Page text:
[ntp:questions] Sure gps looses all sattelite fixes

unruh unruh at invalid.ca
Tue Feb 28 06:13:30 UTC 2012

On 2012-02-28, Chris Albertson <albertson.chris at gmail.com> wrote:
> On Mon, Feb 27, 2012 at 4:29 PM, John Hasler <jhasler at newsguy.com> wrote:
>>> I could imagine that the signal is too weak for timing but strong
>>> enough to get location info from the sattelite.
> It works the other way around.  You need four satellites to get
> location but once you know your location only one is needed for time.
> (This assumes the sure GPS has a timing mode where you set a fixed
> location.  All timing GPSes have this.)   The other thing is that GPS

Unless this is supposed to be a tautology (Ie, yo udefine a timing GPS
as one that has that feature) then it is wrong. AFAIK the Sure, and teh
Garmin 18 do not have the feature where you can input their location.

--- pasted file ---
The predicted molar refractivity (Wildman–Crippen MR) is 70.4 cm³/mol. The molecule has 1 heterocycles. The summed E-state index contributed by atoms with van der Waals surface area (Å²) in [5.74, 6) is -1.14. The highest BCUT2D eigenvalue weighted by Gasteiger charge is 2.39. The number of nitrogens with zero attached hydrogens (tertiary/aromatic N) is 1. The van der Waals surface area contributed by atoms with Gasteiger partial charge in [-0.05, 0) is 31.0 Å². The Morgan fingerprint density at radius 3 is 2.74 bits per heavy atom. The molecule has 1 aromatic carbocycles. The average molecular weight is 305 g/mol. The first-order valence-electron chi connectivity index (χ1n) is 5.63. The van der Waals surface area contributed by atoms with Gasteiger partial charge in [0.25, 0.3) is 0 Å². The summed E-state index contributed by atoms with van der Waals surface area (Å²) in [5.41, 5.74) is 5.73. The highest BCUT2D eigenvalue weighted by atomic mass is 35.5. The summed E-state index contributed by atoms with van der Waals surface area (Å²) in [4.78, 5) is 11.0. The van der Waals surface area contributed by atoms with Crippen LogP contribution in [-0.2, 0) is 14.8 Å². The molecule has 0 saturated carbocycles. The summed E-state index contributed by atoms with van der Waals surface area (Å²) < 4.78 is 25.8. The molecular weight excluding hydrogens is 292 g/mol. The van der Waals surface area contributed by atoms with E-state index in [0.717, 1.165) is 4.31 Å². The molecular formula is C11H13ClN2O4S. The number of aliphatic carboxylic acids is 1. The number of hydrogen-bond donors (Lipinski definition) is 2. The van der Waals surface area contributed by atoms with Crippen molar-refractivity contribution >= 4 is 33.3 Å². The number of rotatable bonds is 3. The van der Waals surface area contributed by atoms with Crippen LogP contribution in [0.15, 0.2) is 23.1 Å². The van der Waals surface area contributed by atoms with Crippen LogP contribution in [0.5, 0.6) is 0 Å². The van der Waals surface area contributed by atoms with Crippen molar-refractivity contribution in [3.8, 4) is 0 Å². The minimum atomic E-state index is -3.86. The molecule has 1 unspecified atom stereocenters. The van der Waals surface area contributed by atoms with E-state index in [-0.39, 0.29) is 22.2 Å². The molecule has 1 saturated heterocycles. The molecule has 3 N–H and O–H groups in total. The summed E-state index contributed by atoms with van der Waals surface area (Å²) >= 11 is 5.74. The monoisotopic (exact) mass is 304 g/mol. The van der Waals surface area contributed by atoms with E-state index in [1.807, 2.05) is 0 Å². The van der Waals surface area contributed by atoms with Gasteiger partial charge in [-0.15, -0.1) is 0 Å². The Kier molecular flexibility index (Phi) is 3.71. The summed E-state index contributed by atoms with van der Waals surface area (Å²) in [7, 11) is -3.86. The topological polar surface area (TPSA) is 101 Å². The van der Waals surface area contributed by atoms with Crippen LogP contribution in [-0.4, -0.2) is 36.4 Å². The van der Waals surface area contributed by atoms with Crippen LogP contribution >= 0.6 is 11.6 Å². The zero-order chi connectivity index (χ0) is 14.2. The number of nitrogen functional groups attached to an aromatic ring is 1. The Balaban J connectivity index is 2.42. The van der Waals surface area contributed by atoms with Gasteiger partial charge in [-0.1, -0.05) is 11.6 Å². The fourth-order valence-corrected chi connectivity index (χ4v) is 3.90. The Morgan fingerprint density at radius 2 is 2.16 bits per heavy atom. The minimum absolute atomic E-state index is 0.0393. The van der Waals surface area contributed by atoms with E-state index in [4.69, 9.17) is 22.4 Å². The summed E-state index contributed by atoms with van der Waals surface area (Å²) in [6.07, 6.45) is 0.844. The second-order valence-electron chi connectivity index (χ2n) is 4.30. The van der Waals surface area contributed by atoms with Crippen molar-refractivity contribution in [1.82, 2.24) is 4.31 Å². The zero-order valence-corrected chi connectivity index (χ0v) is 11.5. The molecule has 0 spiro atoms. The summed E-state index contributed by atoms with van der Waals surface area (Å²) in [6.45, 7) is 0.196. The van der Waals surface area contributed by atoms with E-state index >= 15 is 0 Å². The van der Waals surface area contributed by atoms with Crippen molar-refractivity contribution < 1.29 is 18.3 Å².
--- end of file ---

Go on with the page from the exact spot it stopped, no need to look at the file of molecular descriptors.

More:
They solve for the location and the time all at once. 
Since the location is good to something like 5m, that would give a
maximum time error of about 15ns, obtained by solving for latt, long,
height and time from the data from 4 sattelites. . 

> satellites only send and time their orbital elements.  They leave it
> to the receiver to use that to compute the satellite's location.   So
> as the signal got worse and worse the last thing you'd loose is the
> ability to keep time.

No. Many of the cheaper GPS solve for time as part of the equation as
I assume that the receiver is still obtaining the orbital elements from
the sattelites and that is how the receiver figures out where in the sky
they are. Some say it remembers the orbital elements forever, until the
sattelite changes them. Maybe, I do not know. I was assuming that it was
receiving the obits from the sattelites even though it could not send it
reliable timing data-- since noise could well mess up the time far more
easily than it does the digital data. 

> Chris Albertson
> Redondo Beach, California

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